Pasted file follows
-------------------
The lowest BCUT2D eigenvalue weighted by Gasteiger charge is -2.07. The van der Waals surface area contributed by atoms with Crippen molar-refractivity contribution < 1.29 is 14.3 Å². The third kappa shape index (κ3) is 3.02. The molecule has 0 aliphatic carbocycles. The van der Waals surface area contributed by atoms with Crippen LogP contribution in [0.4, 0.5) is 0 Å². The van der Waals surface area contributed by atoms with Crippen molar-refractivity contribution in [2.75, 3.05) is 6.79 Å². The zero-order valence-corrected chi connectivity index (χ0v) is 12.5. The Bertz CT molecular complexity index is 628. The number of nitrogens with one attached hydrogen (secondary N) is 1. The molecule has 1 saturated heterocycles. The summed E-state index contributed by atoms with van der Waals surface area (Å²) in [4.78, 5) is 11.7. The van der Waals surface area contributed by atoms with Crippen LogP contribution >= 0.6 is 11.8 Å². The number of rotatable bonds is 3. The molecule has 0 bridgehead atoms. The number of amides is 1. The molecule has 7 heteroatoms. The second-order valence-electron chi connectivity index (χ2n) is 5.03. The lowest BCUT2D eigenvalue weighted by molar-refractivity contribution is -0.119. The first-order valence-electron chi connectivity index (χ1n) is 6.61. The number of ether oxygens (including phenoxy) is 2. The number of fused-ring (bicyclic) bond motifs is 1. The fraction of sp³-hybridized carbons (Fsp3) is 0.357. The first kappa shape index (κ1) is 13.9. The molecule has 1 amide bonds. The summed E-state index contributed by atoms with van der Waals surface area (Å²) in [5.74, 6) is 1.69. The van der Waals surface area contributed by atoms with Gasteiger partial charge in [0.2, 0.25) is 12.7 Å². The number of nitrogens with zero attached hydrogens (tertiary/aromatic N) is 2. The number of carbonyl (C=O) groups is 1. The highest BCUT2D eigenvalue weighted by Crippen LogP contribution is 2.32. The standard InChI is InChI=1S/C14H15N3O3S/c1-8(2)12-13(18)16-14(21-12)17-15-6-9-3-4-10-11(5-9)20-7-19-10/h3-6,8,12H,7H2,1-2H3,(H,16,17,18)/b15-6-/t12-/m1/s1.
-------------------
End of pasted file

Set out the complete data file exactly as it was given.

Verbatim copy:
The lowest BCUT2D eigenvalue weighted by Gasteiger charge is -2.07. The van der Waals surface area contributed by atoms with Crippen molar-refractivity contribution < 1.29 is 14.3 Å². The third kappa shape index (κ3) is 3.02. The molecule has 0 aliphatic carbocycles. The van der Waals surface area contributed by atoms with Crippen LogP contribution in [0.4, 0.5) is 0 Å². The van der Waals surface area contributed by atoms with Crippen molar-refractivity contribution in [2.75, 3.05) is 6.79 Å². The zero-order valence-corrected chi connectivity index (χ0v) is 12.5. The Bertz CT molecular complexity index is 628. The number of nitrogens with one attached hydrogen (secondary N) is 1. The molecule has 1 saturated heterocycles. The summed E-state index contributed by atoms with van der Waals surface area (Å²) in [4.78, 5) is 11.7. The van der Waals surface area contributed by atoms with Crippen LogP contribution >= 0.6 is 11.8 Å². The number of rotatable bonds is 3. The molecule has 0 bridgehead atoms. The number of amides is 1. The molecule has 7 heteroatoms. The second-order valence-electron chi connectivity index (χ2n) is 5.03. The lowest BCUT2D eigenvalue weighted by molar-refractivity contribution is -0.119. The first-order valence-electron chi connectivity index (χ1n) is 6.61. The number of ether oxygens (including phenoxy) is 2. The number of fused-ring (bicyclic) bond motifs is 1. The fraction of sp³-hybridized carbons (Fsp3) is 0.357. The first kappa shape index (κ1) is 13.9. The molecule has 1 amide bonds. The summed E-state index contributed by atoms with van der Waals surface area (Å²) in [5.74, 6) is 1.69. The van der Waals surface area contributed by atoms with Gasteiger partial charge in [0.2, 0.25) is 12.7 Å². The number of nitrogens with zero attached hydrogens (tertiary/aromatic N) is 2. The number of carbonyl (C=O) groups is 1. The highest BCUT2D eigenvalue weighted by Crippen LogP contribution is 2.32. The standard InChI is InChI=1S/C14H15N3O3S/c1-8(2)12-13(18)16-14(21-12)17-15-6-9-3-4-10-11(5-9)20-7-19-10/h3-6,8,12H,7H2,1-2H3,(H,16,17,18)/b15-6-/t12-/m1/s1.